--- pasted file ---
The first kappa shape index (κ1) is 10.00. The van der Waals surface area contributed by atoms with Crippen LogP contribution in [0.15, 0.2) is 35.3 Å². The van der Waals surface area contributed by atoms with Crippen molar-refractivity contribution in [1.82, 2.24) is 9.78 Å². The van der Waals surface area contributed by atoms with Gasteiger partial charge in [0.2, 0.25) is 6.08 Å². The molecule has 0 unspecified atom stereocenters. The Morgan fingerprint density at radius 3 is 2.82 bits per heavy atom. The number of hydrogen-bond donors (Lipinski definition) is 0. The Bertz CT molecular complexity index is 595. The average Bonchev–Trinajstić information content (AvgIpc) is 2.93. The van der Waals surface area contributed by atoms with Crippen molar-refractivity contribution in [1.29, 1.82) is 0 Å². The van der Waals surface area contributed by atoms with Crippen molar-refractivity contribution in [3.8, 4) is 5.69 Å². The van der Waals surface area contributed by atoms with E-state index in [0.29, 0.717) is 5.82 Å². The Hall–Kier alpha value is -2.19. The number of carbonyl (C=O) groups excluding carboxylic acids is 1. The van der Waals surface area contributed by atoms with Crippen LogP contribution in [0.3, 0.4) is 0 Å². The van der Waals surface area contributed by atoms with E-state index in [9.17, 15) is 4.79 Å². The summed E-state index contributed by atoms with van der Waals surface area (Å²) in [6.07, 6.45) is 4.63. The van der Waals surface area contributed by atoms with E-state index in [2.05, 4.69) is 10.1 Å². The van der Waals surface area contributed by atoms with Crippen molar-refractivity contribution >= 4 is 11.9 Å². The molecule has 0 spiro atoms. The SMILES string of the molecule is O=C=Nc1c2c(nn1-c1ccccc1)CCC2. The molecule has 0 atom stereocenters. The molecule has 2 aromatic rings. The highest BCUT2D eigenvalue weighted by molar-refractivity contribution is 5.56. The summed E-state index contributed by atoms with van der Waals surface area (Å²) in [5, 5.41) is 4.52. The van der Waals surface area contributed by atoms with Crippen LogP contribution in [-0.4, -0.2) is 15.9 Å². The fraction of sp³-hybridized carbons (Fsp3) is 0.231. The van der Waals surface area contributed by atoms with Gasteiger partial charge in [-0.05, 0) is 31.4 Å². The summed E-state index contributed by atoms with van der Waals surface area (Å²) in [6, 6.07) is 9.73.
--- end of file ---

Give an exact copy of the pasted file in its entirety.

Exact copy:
The first kappa shape index (κ1) is 10.00. The van der Waals surface area contributed by atoms with Crippen LogP contribution in [0.15, 0.2) is 35.3 Å². The van der Waals surface area contributed by atoms with Crippen molar-refractivity contribution in [1.82, 2.24) is 9.78 Å². The van der Waals surface area contributed by atoms with Gasteiger partial charge in [0.2, 0.25) is 6.08 Å². The molecule has 0 unspecified atom stereocenters. The Morgan fingerprint density at radius 3 is 2.82 bits per heavy atom. The number of hydrogen-bond donors (Lipinski definition) is 0. The Bertz CT molecular complexity index is 595. The average Bonchev–Trinajstić information content (AvgIpc) is 2.93. The van der Waals surface area contributed by atoms with Crippen molar-refractivity contribution in [1.29, 1.82) is 0 Å². The van der Waals surface area contributed by atoms with Crippen molar-refractivity contribution in [3.8, 4) is 5.69 Å². The van der Waals surface area contributed by atoms with E-state index in [0.29, 0.717) is 5.82 Å². The Hall–Kier alpha value is -2.19. The number of carbonyl (C=O) groups excluding carboxylic acids is 1. The van der Waals surface area contributed by atoms with Crippen LogP contribution in [0.3, 0.4) is 0 Å². The van der Waals surface area contributed by atoms with E-state index in [9.17, 15) is 4.79 Å². The summed E-state index contributed by atoms with van der Waals surface area (Å²) in [6.07, 6.45) is 4.63. The van der Waals surface area contributed by atoms with E-state index in [2.05, 4.69) is 10.1 Å². The van der Waals surface area contributed by atoms with Crippen molar-refractivity contribution >= 4 is 11.9 Å². The molecule has 0 spiro atoms. The SMILES string of the molecule is O=C=Nc1c2c(nn1-c1ccccc1)CCC2. The molecule has 0 atom stereocenters. The molecule has 2 aromatic rings. The highest BCUT2D eigenvalue weighted by molar-refractivity contribution is 5.56. The summed E-state index contributed by atoms with van der Waals surface area (Å²) in [5, 5.41) is 4.52. The van der Waals surface area contributed by atoms with Crippen LogP contribution in [-0.4, -0.2) is 15.9 Å². The fraction of sp³-hybridized carbons (Fsp3) is 0.231. The van der Waals surface area contributed by atoms with Gasteiger partial charge in [-0.05, 0) is 31.4 Å². The summed E-state index contributed by atoms with van der Waals surface area (Å²) in [6, 6.07) is 9.73.